PORTLAND, Ore. — Oregon health care systems are squeezed as demand for COVID-19 testing grows.
With the delta variant sweeping through the state, hundreds are exposed to the virus every day. Some events, airlines and foreign countries are also asking for negative COVID-19 tests for the unvaccinated.
That all means more and more people need to get tested. The demand is putting a strain on health care systems in the Portland metro area.
With a low supply of staff Oregonians have a hard time finding appointments.
"I was very surprised at the lack of access," Nathan Sirotta, who lives in West Linn, said.
When Sirotta and his family felt sick after a trip, they looked everywhere for a rapid COVID test. They needed one right away because family was coming to town.
"We definitely did our due diligence," Sirotta said. "We had time-sensitive stuff going on so I needed to know pretty quickly."
The Sirottas could only get a PCR test at a pharmacy a few days out with a few days turn-around.
"The logistical part of it was stressful. There were a lot of things hanging in the balance," Sirotta said, "I'm glad I was able to get one but I just felt like it should have been so much more seamless."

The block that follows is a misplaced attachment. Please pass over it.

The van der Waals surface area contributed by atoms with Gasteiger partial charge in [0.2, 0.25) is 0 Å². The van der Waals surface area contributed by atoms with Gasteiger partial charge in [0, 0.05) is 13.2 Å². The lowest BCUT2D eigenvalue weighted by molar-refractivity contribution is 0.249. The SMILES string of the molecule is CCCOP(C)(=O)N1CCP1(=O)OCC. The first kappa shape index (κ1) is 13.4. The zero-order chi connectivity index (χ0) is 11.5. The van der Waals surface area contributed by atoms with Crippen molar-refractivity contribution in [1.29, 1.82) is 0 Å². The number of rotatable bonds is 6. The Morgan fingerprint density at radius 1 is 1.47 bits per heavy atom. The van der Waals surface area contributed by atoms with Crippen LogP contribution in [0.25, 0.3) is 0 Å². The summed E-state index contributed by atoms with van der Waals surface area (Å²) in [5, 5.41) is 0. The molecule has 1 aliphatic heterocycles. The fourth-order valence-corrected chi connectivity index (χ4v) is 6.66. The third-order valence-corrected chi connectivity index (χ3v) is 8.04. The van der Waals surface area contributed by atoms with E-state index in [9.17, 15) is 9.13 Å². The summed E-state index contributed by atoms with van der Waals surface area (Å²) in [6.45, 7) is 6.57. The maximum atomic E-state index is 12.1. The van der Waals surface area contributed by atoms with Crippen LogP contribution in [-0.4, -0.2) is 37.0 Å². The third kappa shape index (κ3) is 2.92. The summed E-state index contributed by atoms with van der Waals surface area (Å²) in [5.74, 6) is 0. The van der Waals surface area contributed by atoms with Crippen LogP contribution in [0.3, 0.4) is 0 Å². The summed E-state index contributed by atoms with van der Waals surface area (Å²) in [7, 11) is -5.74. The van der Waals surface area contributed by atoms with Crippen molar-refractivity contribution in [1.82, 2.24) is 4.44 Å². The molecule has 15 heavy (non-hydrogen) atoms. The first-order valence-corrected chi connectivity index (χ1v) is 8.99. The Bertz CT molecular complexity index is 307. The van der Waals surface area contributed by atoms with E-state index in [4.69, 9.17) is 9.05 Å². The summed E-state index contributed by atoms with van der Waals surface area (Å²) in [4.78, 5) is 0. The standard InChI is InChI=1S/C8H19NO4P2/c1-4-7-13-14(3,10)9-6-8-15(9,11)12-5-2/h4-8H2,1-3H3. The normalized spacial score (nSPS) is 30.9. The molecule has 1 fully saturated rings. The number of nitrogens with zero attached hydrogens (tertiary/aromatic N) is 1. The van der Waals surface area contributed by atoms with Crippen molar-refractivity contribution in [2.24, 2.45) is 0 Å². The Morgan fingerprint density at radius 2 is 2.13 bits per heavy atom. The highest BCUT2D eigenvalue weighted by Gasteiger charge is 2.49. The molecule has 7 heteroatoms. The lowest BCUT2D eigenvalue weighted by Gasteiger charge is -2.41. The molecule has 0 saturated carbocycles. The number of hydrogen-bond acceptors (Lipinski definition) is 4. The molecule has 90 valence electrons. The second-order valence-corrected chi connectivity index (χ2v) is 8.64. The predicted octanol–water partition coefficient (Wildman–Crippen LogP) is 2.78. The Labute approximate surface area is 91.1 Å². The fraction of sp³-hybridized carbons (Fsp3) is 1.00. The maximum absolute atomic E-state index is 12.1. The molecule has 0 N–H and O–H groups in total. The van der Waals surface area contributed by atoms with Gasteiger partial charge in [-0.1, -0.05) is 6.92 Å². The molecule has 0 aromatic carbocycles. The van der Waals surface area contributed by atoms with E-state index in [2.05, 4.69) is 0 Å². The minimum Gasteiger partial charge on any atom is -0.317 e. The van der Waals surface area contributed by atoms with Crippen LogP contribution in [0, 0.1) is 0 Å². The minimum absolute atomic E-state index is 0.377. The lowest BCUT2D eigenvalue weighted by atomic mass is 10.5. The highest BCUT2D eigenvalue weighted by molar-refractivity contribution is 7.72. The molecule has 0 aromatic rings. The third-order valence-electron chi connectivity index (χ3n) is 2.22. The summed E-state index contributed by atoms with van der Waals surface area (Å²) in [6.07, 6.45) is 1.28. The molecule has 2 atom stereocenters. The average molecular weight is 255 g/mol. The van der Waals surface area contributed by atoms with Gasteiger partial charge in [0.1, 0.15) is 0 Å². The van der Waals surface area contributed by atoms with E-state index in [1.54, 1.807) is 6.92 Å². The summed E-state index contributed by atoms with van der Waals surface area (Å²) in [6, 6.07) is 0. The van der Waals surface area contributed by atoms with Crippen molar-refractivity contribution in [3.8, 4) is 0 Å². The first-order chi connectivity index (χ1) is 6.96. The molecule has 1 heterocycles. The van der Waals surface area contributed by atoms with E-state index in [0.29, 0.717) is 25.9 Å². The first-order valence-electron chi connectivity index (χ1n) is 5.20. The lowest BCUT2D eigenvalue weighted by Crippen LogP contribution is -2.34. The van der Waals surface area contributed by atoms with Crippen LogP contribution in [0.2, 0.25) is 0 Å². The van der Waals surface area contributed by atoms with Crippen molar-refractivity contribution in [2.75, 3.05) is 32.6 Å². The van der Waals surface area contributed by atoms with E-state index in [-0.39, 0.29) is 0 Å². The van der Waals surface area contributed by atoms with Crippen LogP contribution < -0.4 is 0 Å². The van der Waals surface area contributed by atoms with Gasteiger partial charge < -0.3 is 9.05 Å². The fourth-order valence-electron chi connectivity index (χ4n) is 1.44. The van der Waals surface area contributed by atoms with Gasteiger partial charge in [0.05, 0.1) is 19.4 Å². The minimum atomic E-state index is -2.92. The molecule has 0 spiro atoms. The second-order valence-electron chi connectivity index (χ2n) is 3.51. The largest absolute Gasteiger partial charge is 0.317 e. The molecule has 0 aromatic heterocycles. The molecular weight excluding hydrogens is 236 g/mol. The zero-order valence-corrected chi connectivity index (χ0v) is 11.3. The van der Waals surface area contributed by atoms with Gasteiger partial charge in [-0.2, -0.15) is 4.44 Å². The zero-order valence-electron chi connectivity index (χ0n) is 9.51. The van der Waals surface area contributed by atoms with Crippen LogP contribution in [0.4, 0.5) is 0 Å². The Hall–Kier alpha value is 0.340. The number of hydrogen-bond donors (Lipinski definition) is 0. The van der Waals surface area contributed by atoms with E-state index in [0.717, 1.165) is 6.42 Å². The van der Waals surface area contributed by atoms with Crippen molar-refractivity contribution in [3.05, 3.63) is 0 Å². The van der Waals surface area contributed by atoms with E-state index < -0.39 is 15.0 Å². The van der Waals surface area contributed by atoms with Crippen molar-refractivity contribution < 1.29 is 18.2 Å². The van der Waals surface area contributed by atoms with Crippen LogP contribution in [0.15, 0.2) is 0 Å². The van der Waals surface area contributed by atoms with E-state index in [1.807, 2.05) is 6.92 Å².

Across the metro area many pharmacies, urgent cares and clinics offer PCR and/or rapid COVID tests.
KGW's Morgan Romero checked pharmacies near her house Wednesday but found very few or no appointments over the next few days. There were no same-day appointments.
Multnomah County has three free community testing sites for people who have symptoms or were exposed to COVID. They must book an appointment online or by phone ahead of time.
Multnomah County offers rapid tests but their hours are really limited; clinics are only open three days a week for a few hours a day.
"Arguably we don't have enough of anything right now the way resources are stretched - especially with staffing. It's particularly challenging," Multnomah County Health director Jessica Guernsey said in a media briefing Tuesday.
Guernsey told reporters that health systems are taxed as they try to make vaccination sites and testing sites accessible to people.
"We have tried to stretch the resources as much as we can. The challenge I will say across all systems - public health, our clinical services, health care and hospitals - is staffing. So we continue to struggle with that," she added.
To try to meet demand OHSU re-opened its free, low-barrier, drive-thru testing site at the Expo Center in Portland earlier this month.
Although it's dealing with staffing issues across the system, OHSU told us there are enough people at the site to keep up.
It's a busy place; on Wednesday online appointments had been snatched up quickly, leaving no availability until Monday.
It's a similar problem Sirotta ran into over a month ago.
"This is something we should be able to get with how widespread it is. But I also understand lack of staffing," Sirotta said. "I don't think it's due to negligence. It's just a problem. It was frustrating."
Oregon Health Authority has a COVID-19 test finder online where you can type in your zip code and find places near you. If you have a doctor, you can call them to schedule a test as well.
Remember: depending on insurance and purpose for testing you could get charged for a test.